This new technique contributes to the required sustainability in the construction industry, the acceleration of building production and the control of construction costs, which is much needed in order to continue building affordable homes; a technique that could prove pathbreaking for less developed and developing economies , to solve rehabilitation needs.

Due to the nature of the technology and how items are created using 3D printers, 3D concrete printing can become a sustainable construction method that contributes to solving the housing deficit problem with ease. In principle, printed houses can be built much more quickly, with more flexibility and potential for custom designs. From design to implementation, digitalisation leads to sustainable and affordable homes tailored to the wishes of the occupant, 3D printing could reengineer the architectural landscape!

Coming to the Environment and its Conservation , Concrete has been the most widely used building material in the world, for decades. We all know how and where it should be used. Traditionally, we pour concrete into wooden or metallic formwork, and end up using much more than necessary for the construction. The more that is used, the worse the building's CO2 emissions and the worse its greenhouse effect. One of the great advantages of 3D printing is that the concrete printer has the ability to place concrete only where it is needed, without overloading the foundations and without wasting materials.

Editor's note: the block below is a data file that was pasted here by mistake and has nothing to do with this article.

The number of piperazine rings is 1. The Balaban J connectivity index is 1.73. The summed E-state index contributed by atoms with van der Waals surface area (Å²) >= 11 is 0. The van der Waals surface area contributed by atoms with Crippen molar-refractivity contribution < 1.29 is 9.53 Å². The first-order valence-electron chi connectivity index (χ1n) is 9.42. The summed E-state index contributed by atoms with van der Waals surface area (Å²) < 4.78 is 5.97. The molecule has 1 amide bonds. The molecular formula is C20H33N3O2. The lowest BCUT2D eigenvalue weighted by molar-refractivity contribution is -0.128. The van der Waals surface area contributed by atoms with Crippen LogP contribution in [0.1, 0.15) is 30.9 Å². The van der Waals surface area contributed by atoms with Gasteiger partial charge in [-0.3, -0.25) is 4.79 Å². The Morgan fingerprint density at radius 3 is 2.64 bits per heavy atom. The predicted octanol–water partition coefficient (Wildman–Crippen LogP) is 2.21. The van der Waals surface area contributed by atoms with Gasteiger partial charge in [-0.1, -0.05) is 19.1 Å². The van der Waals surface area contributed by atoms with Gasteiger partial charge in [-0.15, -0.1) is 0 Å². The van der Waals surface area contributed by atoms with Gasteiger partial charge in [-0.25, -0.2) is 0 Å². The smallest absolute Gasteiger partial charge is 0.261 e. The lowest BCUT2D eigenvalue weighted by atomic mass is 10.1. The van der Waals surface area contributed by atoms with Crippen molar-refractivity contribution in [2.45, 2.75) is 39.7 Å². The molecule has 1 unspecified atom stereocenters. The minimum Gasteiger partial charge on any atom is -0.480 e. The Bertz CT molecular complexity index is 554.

Coming to scale, much larger structures and objects can be created using a variety of prefabs, bit by bit, using the 3D printer. A commercial or residential building could be printed room by room, for instance. Unlike traditional construction, this would allow teams to assemble and build in a variety of new locales, environments and even hard-to-reach locations which includes outer space! The building or structure could be designed and printed elsewhere and then hauled to its destination to be assembled.

So much so, fixtures, internal walls, floorboards, ducts and more, could be printed right into the building! This is indeed a highly efficient way of construction, as all the components are integrated and built right into the main framing which greatly speeds up development because everything is already embedded within the prefabs. So imagine, sometime in the foreseeable future, you could go to a service printer and have your entire home created in little to no time, cutting out nearly all the middlemen! And even though this isn’t going to happen overnight, but it’s certainly a process that will be made more possible with this technology’s rise. In effect, the digital construction economy will develop , on its own, with hardly any insight from current professionals!